- Substituting biofuels from food or energy crops for transportation to relieve price pressures on petroleum. To alleviate price hikes at the gas pump, countries might think that shifting to biofuels is an answer. But doing so would have food security implications and strain a finite natural resource — land. The world is already expanding cropland at record rates to try to meet food demands, clearing forests and woody savannas. Biofuels drive this demand for cropland even further, yet produce limited amounts of energy. The United States, for example, uses 30 percent to 40 percent of its corn supply for ethanol to produce only 5 percent of U.S. transport fuel. 10 percent of European cereal production (French) is used for fuel. At a time when more people around the world face hunger, the world’s cropland should be used to grow food — not fuel.
7 ways to improve food security while curbing climate change
Public and private sector leaders can take important actions to help stave off a worsening crisis. Some of these actions need to be started now, as farmers in the northern hemisphere are making their planting decisions in the coming days and weeks. Combined, seven approaches could help support both food security and climate goals in response to the Russian invasion.
Aid workers in Poznan, Poland organize supplies for Ukrainians affected by the Russian invasion. Photo by monitcello/Shutterstock
In the short-term, decisions over the next few months can address the immediate crisis, such as:
1. Support the UN World Food Program’s hunger-relief efforts to address acute food crises in vulnerable regions.
Doing so helps get immediate aid to those most in need.
2. Keep agricultural markets and trade flows open.
Trade barriers and export restrictions hurt everyone, as seen in the 2007-2008 food crisis when export bans countries enacted to protect their local food supplies led to painful price shocks. Now is the time to ensure the food supply chain can function by keeping borders open to agricultural trade.
3. Relax or eliminate biofuel mandates.
Our calculations show that reducing grain used for ethanol production (transportation fuel) in the United States and Europe by 50 percent this year would compensate for all the lost exports of Ukrainian wheat, corn, barley and rye. In the short term, we need these grains to alleviate food shortages.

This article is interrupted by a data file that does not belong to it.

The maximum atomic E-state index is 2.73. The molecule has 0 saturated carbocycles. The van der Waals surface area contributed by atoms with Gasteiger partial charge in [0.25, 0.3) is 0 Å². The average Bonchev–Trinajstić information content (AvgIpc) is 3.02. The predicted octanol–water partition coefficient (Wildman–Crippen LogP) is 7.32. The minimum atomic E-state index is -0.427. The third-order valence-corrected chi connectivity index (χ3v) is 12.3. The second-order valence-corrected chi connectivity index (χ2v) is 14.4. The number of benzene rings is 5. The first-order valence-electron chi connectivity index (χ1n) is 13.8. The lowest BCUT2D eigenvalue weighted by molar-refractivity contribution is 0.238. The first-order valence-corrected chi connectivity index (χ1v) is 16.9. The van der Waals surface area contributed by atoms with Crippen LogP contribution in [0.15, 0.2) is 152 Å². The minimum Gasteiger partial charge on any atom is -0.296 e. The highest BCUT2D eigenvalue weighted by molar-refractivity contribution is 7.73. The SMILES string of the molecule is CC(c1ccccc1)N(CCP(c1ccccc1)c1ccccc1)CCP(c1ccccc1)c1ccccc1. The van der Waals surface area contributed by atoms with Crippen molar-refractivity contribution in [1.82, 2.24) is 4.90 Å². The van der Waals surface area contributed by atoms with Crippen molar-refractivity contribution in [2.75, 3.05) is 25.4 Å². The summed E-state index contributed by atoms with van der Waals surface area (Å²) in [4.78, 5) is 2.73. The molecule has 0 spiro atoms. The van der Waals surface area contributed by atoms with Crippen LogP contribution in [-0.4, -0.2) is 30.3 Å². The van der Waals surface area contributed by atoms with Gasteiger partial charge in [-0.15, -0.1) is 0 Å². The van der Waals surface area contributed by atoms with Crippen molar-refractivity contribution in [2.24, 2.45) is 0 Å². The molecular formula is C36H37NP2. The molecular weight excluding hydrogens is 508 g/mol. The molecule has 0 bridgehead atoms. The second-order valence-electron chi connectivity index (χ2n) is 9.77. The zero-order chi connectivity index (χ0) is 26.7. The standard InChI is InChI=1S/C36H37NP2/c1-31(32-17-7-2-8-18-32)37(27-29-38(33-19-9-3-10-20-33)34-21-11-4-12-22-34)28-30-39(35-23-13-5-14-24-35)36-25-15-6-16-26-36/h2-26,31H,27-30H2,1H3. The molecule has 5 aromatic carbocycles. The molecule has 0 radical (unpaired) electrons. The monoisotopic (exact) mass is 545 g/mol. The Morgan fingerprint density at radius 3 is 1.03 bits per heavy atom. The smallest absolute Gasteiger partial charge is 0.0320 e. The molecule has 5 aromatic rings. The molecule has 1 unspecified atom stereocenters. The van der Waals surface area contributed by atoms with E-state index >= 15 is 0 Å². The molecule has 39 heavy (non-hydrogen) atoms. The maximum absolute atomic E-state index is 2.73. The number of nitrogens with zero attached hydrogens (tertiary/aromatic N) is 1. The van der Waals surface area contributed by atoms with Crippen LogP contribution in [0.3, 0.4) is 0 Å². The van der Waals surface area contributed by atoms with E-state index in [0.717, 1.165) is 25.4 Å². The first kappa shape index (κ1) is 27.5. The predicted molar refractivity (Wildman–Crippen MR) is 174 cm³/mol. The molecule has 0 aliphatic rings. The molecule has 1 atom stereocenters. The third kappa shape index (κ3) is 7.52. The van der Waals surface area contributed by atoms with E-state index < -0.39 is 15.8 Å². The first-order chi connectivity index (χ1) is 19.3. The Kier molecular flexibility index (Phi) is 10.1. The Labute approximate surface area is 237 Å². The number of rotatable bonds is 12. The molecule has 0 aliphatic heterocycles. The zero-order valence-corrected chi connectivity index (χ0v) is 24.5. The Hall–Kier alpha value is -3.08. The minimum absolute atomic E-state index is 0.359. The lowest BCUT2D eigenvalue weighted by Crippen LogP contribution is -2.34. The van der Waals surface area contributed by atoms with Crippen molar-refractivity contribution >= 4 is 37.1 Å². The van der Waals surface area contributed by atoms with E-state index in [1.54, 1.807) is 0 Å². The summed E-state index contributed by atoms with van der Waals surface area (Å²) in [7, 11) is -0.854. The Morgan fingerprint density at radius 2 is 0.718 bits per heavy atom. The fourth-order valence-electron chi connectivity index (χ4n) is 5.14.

There are also longer-term considerations. The European Union’s Fit for 55 Initiative, which proposes vast new incentives for bioenergy from energy crops, could continue the potential for food vs. fuel conflicts. We estimate the Fit for 55 Initiative could use a projected one-fifth of Europe’s cropland.
At the same time, European leaders can address transportation fuel requirements by electrifying their transportation systems and using wind, solar, hydropower and geothermal power to provide clean electricity. It’s important to note that this shift would free up petroleum to be used in heavy-duty transportation. To reduce demand for heating and electricity, policymakers can improve energy efficiency in homes and incentivize upgrades in industrial equipment. The crisis is a further call for electricity system modernization, as well as new transmission and distribution and a long-term push for green hydrogen. A forthcoming article from WRI energy experts will explore this further.
Over the longer term, putting the global food system on a more sustainable pathway capable of weathering political and climate shocks will require actions such as:
4. Double down on efforts to reduce food loss and waste.
Globally, one-third of all food is lost or wasted between the farm and fork. Reducing this loss and waste effectively means increasing the amount of food available to consumers.
5. Sustainably close crop yield gaps.
Boosting crop yields on existing land is especially important for smallholder farmers in low-income countries, where doing so can lead to reduced food insecurity and increased rural incomes. Boosting crop yields also alleviates the need to clear forests and other ecosystems to make way for farms. When combined with other policies to protect nature, increasing crop yields can deliver climate and biodiversity benefits.
6. Shift to more sustainable diets.
About one-third of global cropland is used to feed livestock. Shifting high-meat diets in a plant-rich direction could free up arable land to grow crops for human consumption.
7. Align agriculture subsidies with crops that are directly consumed by people.
Agriculture subsidies that support biofuel or animal production could be phased down or transferred to crops directly consumed by people.
Preventing a looming food crisis
A looming food crisis is one of the devastating effects of this conflict. Now is the time for decisions that set a course for immediate as well as long-term food, energy and climate security.
This article was co-written by Craig Hanson, Janet Ranganathan, Edward Davey, Tim Searchinger and Jillian Holzer.